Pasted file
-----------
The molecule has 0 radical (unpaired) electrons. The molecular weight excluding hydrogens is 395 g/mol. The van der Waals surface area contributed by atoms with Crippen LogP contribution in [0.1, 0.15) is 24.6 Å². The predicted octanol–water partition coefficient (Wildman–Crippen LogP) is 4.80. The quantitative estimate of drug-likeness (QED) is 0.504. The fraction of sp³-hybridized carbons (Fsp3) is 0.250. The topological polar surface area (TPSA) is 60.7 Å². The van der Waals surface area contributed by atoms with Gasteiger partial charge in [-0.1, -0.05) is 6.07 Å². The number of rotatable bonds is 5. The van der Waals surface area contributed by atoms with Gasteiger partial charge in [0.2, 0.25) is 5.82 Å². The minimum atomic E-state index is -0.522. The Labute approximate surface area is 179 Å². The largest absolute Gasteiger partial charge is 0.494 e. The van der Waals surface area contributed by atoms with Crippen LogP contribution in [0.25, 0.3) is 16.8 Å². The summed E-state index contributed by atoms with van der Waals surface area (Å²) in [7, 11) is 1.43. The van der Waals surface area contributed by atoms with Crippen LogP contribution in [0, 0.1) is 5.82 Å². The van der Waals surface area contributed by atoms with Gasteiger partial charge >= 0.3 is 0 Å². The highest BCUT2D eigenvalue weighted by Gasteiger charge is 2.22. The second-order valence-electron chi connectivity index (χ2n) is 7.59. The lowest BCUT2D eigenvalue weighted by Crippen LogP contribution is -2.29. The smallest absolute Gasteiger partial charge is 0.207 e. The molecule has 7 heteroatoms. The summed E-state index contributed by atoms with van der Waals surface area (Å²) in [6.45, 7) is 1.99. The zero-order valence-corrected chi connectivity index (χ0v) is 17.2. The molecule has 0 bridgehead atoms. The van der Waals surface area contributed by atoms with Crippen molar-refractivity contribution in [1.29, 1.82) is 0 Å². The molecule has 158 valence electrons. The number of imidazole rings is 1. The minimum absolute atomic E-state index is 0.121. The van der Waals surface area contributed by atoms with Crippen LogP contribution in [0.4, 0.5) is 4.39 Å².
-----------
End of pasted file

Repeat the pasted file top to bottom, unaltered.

The molecule has 0 radical (unpaired) electrons. The molecular weight excluding hydrogens is 395 g/mol. The van der Waals surface area contributed by atoms with Crippen LogP contribution in [0.1, 0.15) is 24.6 Å². The predicted octanol–water partition coefficient (Wildman–Crippen LogP) is 4.80. The quantitative estimate of drug-likeness (QED) is 0.504. The fraction of sp³-hybridized carbons (Fsp3) is 0.250. The topological polar surface area (TPSA) is 60.7 Å². The van der Waals surface area contributed by atoms with Gasteiger partial charge in [-0.1, -0.05) is 6.07 Å². The number of rotatable bonds is 5. The van der Waals surface area contributed by atoms with Gasteiger partial charge in [0.2, 0.25) is 5.82 Å². The minimum atomic E-state index is -0.522. The Labute approximate surface area is 179 Å². The largest absolute Gasteiger partial charge is 0.494 e. The van der Waals surface area contributed by atoms with Crippen LogP contribution in [0.25, 0.3) is 16.8 Å². The summed E-state index contributed by atoms with van der Waals surface area (Å²) in [7, 11) is 1.43. The van der Waals surface area contributed by atoms with Crippen LogP contribution in [0, 0.1) is 5.82 Å². The van der Waals surface area contributed by atoms with Gasteiger partial charge >= 0.3 is 0 Å². The highest BCUT2D eigenvalue weighted by Gasteiger charge is 2.22. The second-order valence-electron chi connectivity index (χ2n) is 7.59. The lowest BCUT2D eigenvalue weighted by Crippen LogP contribution is -2.29. The smallest absolute Gasteiger partial charge is 0.207 e. The molecule has 7 heteroatoms. The summed E-state index contributed by atoms with van der Waals surface area (Å²) in [6.45, 7) is 1.99. The zero-order valence-corrected chi connectivity index (χ0v) is 17.2. The molecule has 0 bridgehead atoms. The van der Waals surface area contributed by atoms with Crippen molar-refractivity contribution in [1.29, 1.82) is 0 Å². The molecule has 158 valence electrons. The number of imidazole rings is 1. The minimum absolute atomic E-state index is 0.121. The van der Waals surface area contributed by atoms with Crippen LogP contribution in [0.4, 0.5) is 4.39 Å².